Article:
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Last November, Chris Borland was earning NFC Rookie of the Month honors playing for the San Francisco 49ers. Earlier this week, he was sitting across from me at a wooden conference table in the headmaster’s office at Boston’s McKinlely South End Academy, an all-ages school for students with special needs.
"You know, my grandfather didn’t know his grandfather," Chris Borland said. "My dad didn’t know his grandfather. And I didn’t know my dad’s dad. So breaking the cycle of Borland men dying young is important to me, and a long career in the NFL might not be part of that equation."
In March, Borland announced that he was retiring from the NFL after just one season, hoping to reduce his risk for long-term consequences of multiple concussions.
I think people believe that college [and] NFL players have an especially acute awareness of these issues. I think the exact opposite. I think they’re a vulnerable population.Chris Borland
When ESPN followed up on Borland's story in August, they called him “the most dangerous man in football.”
"You know, I didn’t intend on being the most dangerous man in football," Borland said, "or be a face of anything or an advocate of anything. But I don’t think that’s my choice now. I think I’m kinda in that role, at least in some capacity, for a while."
It all started when Borland got concussed in training camp last fall — something that happens to countless rookies and veterans.
"I didn't tell anybody. I hadn’t technically made the team yet, usually third rounders are safe in making the team, they’ve invested some money in you," said Borland. "But nothing’s certain in the NFL. So, kept it to myself but thought, if this is going to be the norm for five, eight, ten years, what may be the consequences?"
The consequences of CTE — a brain condition associated with multiple concussions — can include not being able to list the months of the year in sequence, forgetting the names of family members, personality changes, mood swings, and depression so debilitating that former players from Dave Duerson to Junior Seau have committed suicide by shooting themselves in the chest. Duerson left a note, asking that his brain be preserved for research.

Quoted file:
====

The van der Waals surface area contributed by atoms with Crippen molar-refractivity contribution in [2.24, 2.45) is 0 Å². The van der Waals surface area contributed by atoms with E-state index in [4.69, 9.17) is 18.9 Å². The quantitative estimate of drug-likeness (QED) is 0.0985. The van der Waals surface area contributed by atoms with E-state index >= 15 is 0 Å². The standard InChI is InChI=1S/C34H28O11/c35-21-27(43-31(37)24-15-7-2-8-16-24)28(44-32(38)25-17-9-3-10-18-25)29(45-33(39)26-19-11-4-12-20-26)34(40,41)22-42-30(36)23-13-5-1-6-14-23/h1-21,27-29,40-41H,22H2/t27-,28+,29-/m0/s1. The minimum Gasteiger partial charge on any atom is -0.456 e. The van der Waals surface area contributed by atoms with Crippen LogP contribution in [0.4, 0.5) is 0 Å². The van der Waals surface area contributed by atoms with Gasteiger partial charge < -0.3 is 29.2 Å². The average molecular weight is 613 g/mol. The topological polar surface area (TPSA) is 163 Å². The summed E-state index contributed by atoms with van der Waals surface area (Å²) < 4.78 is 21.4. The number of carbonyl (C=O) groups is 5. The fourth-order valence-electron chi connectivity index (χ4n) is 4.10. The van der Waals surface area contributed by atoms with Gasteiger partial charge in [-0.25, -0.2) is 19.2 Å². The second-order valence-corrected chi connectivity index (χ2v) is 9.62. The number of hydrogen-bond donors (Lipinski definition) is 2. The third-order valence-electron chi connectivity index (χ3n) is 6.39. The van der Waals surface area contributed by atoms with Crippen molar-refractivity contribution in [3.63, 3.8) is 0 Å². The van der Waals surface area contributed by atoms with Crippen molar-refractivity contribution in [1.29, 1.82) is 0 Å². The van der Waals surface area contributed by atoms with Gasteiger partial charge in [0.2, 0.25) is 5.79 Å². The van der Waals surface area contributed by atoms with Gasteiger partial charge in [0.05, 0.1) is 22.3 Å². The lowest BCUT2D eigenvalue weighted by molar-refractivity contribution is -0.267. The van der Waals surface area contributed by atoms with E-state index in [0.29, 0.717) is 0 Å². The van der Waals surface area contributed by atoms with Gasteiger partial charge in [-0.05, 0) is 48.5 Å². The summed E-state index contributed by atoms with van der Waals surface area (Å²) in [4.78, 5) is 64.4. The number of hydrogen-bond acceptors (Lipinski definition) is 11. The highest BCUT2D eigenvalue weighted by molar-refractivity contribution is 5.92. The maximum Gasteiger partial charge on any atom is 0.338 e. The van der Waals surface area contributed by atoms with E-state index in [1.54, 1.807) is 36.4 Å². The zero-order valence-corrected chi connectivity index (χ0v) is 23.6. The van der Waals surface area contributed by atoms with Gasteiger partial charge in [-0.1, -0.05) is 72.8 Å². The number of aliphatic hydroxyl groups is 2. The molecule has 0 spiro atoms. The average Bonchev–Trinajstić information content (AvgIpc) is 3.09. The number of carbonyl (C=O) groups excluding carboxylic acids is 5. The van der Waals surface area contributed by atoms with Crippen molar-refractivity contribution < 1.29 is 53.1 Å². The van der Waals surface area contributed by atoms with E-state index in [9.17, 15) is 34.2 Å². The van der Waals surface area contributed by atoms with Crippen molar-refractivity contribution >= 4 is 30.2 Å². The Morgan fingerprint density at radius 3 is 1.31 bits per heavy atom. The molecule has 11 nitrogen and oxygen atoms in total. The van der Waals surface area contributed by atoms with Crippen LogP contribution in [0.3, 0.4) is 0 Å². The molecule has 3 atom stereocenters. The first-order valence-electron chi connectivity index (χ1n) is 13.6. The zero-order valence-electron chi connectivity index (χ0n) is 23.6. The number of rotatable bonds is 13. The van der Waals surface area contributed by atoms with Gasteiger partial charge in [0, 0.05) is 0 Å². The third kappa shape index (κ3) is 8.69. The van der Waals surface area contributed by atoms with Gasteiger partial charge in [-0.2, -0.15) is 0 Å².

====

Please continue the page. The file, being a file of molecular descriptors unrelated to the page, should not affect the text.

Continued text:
Borland started with a Google search and then began reading articles and scientific studies. Finally he talked to the scientists themselves.
"What I came to discover is that if I were to meet my goals as an NFL linebacker, I would take on too much risk than I was comfortable with later in life," Borland said.
Borland says college players get their information from the NCAA. Pro players rely on the NFL and the NFL Players' Association. All of these organizations have a financial stake in keeping the games going.
"People ask, 'How couldn’t you have known?'" Borland said. "And I think people believe that college [and] NFL players have an especially acute awareness of these issues. I think the exact opposite. I think they’re a vulnerable population."
Borland says it’s going to take more players looking into the science on their own to really make a difference.
The most dangerous man in football didn't exactly strike fear in the kids at Boston’s McKinley Academy. He stands just 5 foot 11. His muscles have shrunk down to non-superhuman size. When the slideshow flashed a picture of him in a helmet, pads and eyeblack, one of the kids yelled, “That’s not you.” But Borland kept going, helping the kids to understand who they should turn to if they think they have a concussion.
This clinic is put on by the Concussion Legacy Foundation — they also presented Borland with an "Impact" award this week. The organization’s founder, Christopher Nowinski, a former college football player and WWE wrestler, has been in this fight since 2006. He’s happy to have a new ally.
"What amazes me about Chris is he’s the first guy I know that actually dug into the research, and maybe the only guy that made a decision with informed consent," Nowinski said. "And the decision he made is profound. So I’m curious to see what happens if other players start learning what he learned."
Nearly nine months after Borland's retirement, there are still questions that leave him conflicted. Don’t ask what the future of the NFL should be. Don’t ask whether his friends and the people he loves should keep playing football. But…
"You don’t have to play tackle football when you’re young," Borland said. "Even if you love football and you want to play in the NFL someday, there’s countless stories — I didn’t play until high school. And you can play flag and you can play a bunch of other sports, and you can develop athleticism without hitting your head 1000 times every fall. And then play football if it’s worth it to you later in life, but you don’t have to have little tykes bashing into one another. I think knowing what we know now, it’s irresponsible."
Sometime in the next couple of years, Borland will have to find a job — he's not finished paying off the $463,000 he owes the 49ers for his signing bonus. He says has some ideas about what he would like to do next.
"I've narrowed it down and I need to decide before the New Year," Borland said, "my mom’s getting on my nerves. So, uh, figure out my next move."
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